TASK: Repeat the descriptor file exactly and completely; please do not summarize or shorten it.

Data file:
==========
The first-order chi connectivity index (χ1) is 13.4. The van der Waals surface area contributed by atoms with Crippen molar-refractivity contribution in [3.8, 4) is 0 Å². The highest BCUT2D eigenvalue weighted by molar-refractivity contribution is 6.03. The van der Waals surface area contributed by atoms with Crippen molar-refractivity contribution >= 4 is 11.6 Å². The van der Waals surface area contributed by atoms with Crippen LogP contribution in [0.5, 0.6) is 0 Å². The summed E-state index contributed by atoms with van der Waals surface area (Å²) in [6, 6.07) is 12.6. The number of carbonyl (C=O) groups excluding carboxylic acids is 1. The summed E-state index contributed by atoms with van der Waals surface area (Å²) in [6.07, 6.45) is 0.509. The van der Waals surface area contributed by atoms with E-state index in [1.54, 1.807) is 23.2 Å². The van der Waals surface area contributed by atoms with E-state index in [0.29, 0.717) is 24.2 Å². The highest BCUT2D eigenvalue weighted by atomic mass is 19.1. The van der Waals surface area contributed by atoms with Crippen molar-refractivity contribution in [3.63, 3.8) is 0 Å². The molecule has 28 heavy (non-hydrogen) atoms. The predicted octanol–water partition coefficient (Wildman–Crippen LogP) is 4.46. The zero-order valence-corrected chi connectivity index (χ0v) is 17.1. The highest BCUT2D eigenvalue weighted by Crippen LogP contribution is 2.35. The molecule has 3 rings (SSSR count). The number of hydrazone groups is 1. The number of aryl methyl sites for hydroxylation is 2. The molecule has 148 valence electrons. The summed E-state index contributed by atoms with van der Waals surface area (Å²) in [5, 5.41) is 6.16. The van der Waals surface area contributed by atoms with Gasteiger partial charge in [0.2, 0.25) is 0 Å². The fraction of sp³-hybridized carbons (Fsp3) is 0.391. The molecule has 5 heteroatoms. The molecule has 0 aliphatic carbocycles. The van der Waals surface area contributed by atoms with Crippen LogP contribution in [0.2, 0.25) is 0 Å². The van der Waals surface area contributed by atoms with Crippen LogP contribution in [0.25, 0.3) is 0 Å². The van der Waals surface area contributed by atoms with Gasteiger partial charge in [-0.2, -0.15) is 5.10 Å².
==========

The first-order chi connectivity index (χ1) is 13.4. The van der Waals surface area contributed by atoms with Crippen molar-refractivity contribution in [3.8, 4) is 0 Å². The highest BCUT2D eigenvalue weighted by molar-refractivity contribution is 6.03. The van der Waals surface area contributed by atoms with Crippen molar-refractivity contribution >= 4 is 11.6 Å². The van der Waals surface area contributed by atoms with Crippen LogP contribution in [0.5, 0.6) is 0 Å². The summed E-state index contributed by atoms with van der Waals surface area (Å²) in [6, 6.07) is 12.6. The number of carbonyl (C=O) groups excluding carboxylic acids is 1. The summed E-state index contributed by atoms with van der Waals surface area (Å²) in [6.07, 6.45) is 0.509. The van der Waals surface area contributed by atoms with E-state index in [1.54, 1.807) is 23.2 Å². The van der Waals surface area contributed by atoms with E-state index in [0.29, 0.717) is 24.2 Å². The highest BCUT2D eigenvalue weighted by atomic mass is 19.1. The van der Waals surface area contributed by atoms with Crippen molar-refractivity contribution in [3.63, 3.8) is 0 Å². The molecule has 28 heavy (non-hydrogen) atoms. The predicted octanol–water partition coefficient (Wildman–Crippen LogP) is 4.46. The zero-order valence-corrected chi connectivity index (χ0v) is 17.1. The highest BCUT2D eigenvalue weighted by Crippen LogP contribution is 2.35. The molecule has 3 rings (SSSR count). The number of hydrazone groups is 1. The number of aryl methyl sites for hydroxylation is 2. The molecule has 148 valence electrons. The summed E-state index contributed by atoms with van der Waals surface area (Å²) in [5, 5.41) is 6.16. The van der Waals surface area contributed by atoms with Gasteiger partial charge in [0.2, 0.25) is 0 Å². The fraction of sp³-hybridized carbons (Fsp3) is 0.391. The molecule has 5 heteroatoms. The molecule has 0 aliphatic carbocycles. The van der Waals surface area contributed by atoms with Crippen LogP contribution in [0.2, 0.25) is 0 Å². The van der Waals surface area contributed by atoms with Crippen LogP contribution in [0.25, 0.3) is 0 Å². The van der Waals surface area contributed by atoms with Gasteiger partial charge in [-0.2, -0.15) is 5.10 Å².